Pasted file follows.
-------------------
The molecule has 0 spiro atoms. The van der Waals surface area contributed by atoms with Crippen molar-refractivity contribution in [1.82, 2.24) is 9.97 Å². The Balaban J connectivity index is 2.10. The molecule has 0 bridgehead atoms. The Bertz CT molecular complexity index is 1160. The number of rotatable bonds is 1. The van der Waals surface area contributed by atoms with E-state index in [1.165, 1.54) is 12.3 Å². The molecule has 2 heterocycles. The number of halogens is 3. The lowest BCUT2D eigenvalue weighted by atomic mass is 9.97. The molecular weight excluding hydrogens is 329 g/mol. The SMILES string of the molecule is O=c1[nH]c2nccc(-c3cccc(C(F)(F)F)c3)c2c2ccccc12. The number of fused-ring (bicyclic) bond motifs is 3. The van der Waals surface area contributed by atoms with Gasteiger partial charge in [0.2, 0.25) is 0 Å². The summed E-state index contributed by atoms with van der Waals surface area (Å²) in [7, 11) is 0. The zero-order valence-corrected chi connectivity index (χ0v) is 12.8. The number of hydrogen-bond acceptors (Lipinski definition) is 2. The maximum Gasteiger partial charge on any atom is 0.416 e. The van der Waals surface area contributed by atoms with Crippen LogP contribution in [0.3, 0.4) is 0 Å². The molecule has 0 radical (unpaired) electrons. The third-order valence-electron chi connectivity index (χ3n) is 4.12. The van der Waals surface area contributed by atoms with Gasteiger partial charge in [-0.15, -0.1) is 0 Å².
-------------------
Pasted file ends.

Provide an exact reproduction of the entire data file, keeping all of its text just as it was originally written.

The molecule has 0 spiro atoms. The van der Waals surface area contributed by atoms with Crippen molar-refractivity contribution in [1.82, 2.24) is 9.97 Å². The Balaban J connectivity index is 2.10. The molecule has 0 bridgehead atoms. The Bertz CT molecular complexity index is 1160. The number of rotatable bonds is 1. The van der Waals surface area contributed by atoms with E-state index in [1.165, 1.54) is 12.3 Å². The molecule has 2 heterocycles. The number of halogens is 3. The lowest BCUT2D eigenvalue weighted by atomic mass is 9.97. The molecular weight excluding hydrogens is 329 g/mol. The SMILES string of the molecule is O=c1[nH]c2nccc(-c3cccc(C(F)(F)F)c3)c2c2ccccc12. The number of fused-ring (bicyclic) bond motifs is 3. The van der Waals surface area contributed by atoms with Gasteiger partial charge in [0.2, 0.25) is 0 Å². The summed E-state index contributed by atoms with van der Waals surface area (Å²) in [7, 11) is 0. The zero-order valence-corrected chi connectivity index (χ0v) is 12.8. The number of hydrogen-bond acceptors (Lipinski definition) is 2. The maximum Gasteiger partial charge on any atom is 0.416 e. The van der Waals surface area contributed by atoms with Crippen LogP contribution in [0.3, 0.4) is 0 Å². The molecule has 0 radical (unpaired) electrons. The third-order valence-electron chi connectivity index (χ3n) is 4.12. The van der Waals surface area contributed by atoms with Gasteiger partial charge in [-0.15, -0.1) is 0 Å².